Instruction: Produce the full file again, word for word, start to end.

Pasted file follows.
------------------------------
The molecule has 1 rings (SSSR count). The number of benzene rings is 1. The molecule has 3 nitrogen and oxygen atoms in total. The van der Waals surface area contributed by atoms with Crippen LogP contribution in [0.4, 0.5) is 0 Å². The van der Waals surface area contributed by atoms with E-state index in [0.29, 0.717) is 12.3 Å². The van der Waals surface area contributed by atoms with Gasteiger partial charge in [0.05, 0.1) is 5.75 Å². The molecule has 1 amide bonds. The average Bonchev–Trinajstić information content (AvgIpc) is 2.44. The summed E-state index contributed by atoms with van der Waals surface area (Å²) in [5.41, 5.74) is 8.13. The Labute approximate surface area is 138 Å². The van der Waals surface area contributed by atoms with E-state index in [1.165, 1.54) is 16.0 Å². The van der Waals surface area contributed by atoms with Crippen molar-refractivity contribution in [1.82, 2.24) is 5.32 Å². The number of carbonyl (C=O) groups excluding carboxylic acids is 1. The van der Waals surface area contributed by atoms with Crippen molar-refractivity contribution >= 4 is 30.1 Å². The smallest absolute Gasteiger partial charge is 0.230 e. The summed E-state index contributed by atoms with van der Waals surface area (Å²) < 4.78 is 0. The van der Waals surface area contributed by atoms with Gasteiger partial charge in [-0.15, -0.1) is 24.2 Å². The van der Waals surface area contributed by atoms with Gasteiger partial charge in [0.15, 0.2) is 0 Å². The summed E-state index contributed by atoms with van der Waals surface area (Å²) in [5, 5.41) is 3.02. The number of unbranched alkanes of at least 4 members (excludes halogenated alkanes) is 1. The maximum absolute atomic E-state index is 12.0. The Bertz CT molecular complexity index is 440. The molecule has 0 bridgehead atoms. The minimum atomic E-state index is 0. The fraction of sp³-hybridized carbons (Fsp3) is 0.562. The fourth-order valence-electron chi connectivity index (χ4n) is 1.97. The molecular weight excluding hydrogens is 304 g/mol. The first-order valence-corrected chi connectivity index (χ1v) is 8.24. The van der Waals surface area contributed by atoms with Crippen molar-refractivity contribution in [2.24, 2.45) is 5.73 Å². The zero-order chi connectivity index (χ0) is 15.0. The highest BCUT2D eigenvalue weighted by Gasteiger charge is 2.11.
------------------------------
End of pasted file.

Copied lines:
The molecule has 1 rings (SSSR count). The number of benzene rings is 1. The molecule has 3 nitrogen and oxygen atoms in total. The van der Waals surface area contributed by atoms with Crippen LogP contribution in [0.4, 0.5) is 0 Å². The van der Waals surface area contributed by atoms with E-state index in [0.29, 0.717) is 12.3 Å². The van der Waals surface area contributed by atoms with Gasteiger partial charge in [0.05, 0.1) is 5.75 Å². The molecule has 1 amide bonds. The average Bonchev–Trinajstić information content (AvgIpc) is 2.44. The summed E-state index contributed by atoms with van der Waals surface area (Å²) in [5.41, 5.74) is 8.13. The Labute approximate surface area is 138 Å². The van der Waals surface area contributed by atoms with E-state index in [1.165, 1.54) is 16.0 Å². The van der Waals surface area contributed by atoms with Crippen molar-refractivity contribution in [1.82, 2.24) is 5.32 Å². The number of carbonyl (C=O) groups excluding carboxylic acids is 1. The van der Waals surface area contributed by atoms with Crippen molar-refractivity contribution >= 4 is 30.1 Å². The smallest absolute Gasteiger partial charge is 0.230 e. The summed E-state index contributed by atoms with van der Waals surface area (Å²) < 4.78 is 0. The van der Waals surface area contributed by atoms with Gasteiger partial charge in [-0.15, -0.1) is 24.2 Å². The van der Waals surface area contributed by atoms with Gasteiger partial charge in [0.15, 0.2) is 0 Å². The summed E-state index contributed by atoms with van der Waals surface area (Å²) in [5, 5.41) is 3.02. The number of unbranched alkanes of at least 4 members (excludes halogenated alkanes) is 1. The maximum absolute atomic E-state index is 12.0. The Bertz CT molecular complexity index is 440. The molecule has 0 bridgehead atoms. The minimum atomic E-state index is 0. The fraction of sp³-hybridized carbons (Fsp3) is 0.562. The fourth-order valence-electron chi connectivity index (χ4n) is 1.97. The molecular weight excluding hydrogens is 304 g/mol. The first-order valence-corrected chi connectivity index (χ1v) is 8.24. The van der Waals surface area contributed by atoms with Crippen molar-refractivity contribution in [2.24, 2.45) is 5.73 Å². The zero-order chi connectivity index (χ0) is 15.0. The highest BCUT2D eigenvalue weighted by Gasteiger charge is 2.11.